Rumours about the substance have also been given traction by global geopolitics. In the late 1980s, as communist regimes collapsed across Eastern Europe, there was uncertainty as to what was happening to their stockpiles of nuclear material.
At the time, Mark Hibbs was a journalist investigating alarming rumours that a previously unknown nuclear material, created in Soviet laboratories, was being offered for sale by shady individuals. Its name? Red mercury, of course.
Mark, now a senior fellow the Carnegie Endowment for International Peace, a US foreign policy think tank, says that the atmosphere of uncertainty at the time contributed to the whispers.
"The Soviet Union was a place that over a number of decades secretly accumulated nuclear inventories across a massive territory," he says. "It wasn't clear to us at the time that all those materials - as the Soviet Union began to disintegrate - would remain under lock and key."
This version of the red mercury story was different from the one about the all-healing elixir buried with the pharaohs. Soviet red mercury was said to be destructive, capable of causing a tremendous nuclear explosion with quantities no larger than a baseball.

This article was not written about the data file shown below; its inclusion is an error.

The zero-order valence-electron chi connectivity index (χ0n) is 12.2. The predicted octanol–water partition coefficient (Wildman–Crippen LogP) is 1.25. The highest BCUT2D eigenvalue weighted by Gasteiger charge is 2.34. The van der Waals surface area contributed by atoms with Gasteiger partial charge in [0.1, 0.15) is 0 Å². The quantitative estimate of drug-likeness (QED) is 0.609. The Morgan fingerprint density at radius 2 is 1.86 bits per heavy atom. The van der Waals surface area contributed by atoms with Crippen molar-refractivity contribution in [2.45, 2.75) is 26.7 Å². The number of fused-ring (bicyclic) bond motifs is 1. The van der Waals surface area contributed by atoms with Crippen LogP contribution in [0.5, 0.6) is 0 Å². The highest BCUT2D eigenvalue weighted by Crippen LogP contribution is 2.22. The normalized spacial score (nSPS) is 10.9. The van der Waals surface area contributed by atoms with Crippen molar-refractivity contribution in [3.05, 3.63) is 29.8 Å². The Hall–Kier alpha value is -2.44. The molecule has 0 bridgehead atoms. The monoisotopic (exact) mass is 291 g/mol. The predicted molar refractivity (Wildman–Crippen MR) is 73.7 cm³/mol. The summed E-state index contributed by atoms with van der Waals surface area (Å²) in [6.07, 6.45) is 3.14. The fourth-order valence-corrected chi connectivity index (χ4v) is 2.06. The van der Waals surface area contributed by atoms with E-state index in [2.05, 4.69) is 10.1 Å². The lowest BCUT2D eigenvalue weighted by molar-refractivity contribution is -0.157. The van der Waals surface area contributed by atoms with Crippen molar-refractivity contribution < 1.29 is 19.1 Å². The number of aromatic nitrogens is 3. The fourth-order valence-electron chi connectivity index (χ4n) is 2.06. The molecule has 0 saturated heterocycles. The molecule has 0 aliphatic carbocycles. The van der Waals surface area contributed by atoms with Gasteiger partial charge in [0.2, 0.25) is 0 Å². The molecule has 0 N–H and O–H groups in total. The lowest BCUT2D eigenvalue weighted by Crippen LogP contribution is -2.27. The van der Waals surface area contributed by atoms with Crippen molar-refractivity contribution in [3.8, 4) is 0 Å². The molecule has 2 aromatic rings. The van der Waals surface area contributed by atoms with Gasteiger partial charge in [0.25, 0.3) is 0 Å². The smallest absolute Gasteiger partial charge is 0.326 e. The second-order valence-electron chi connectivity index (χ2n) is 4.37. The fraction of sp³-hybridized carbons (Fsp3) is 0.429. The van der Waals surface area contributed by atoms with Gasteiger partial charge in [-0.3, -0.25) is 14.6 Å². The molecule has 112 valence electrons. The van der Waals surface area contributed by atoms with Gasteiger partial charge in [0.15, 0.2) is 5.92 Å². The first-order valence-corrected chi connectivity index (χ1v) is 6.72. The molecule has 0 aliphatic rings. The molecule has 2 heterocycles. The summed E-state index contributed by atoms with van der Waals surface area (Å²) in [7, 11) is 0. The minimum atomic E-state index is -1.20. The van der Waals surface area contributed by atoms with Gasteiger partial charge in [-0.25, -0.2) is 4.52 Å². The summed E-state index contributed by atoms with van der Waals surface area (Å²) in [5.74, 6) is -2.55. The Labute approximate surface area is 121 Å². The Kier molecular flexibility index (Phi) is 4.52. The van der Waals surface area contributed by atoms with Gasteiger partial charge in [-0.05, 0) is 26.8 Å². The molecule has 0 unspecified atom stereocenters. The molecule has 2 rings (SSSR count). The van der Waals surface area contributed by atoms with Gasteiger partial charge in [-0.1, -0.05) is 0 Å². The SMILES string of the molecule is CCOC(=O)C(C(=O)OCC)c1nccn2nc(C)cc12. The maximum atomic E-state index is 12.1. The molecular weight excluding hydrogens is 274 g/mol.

The nightmare scenario was that this substance might find its way onto the weapons black market and end up in the hands of terrorists or rogue states.
However, Mark Hibbs says that when Western governments investigated, they concluded that the doomsday material didn't exist.
So how had the rumours started? Mark says Russian scientists told him that red mercury was actually a nickname for a known nuclear isotope. But when he asked the Russian and US governments, neither would confirm nor deny if that story was true.
And a rival theory emerged - that the US government had surreptitiously spread red mercury rumours as a way to entrap terrorists. But again, there was no hard proof or official confirmation.
Not quite red-handed
Since then, however, the rumours have featured in several terror cases. In 2015, the New York Times reported that members of the so-called Islamic State group had been arrested in Turkey attempting to buy red mercury.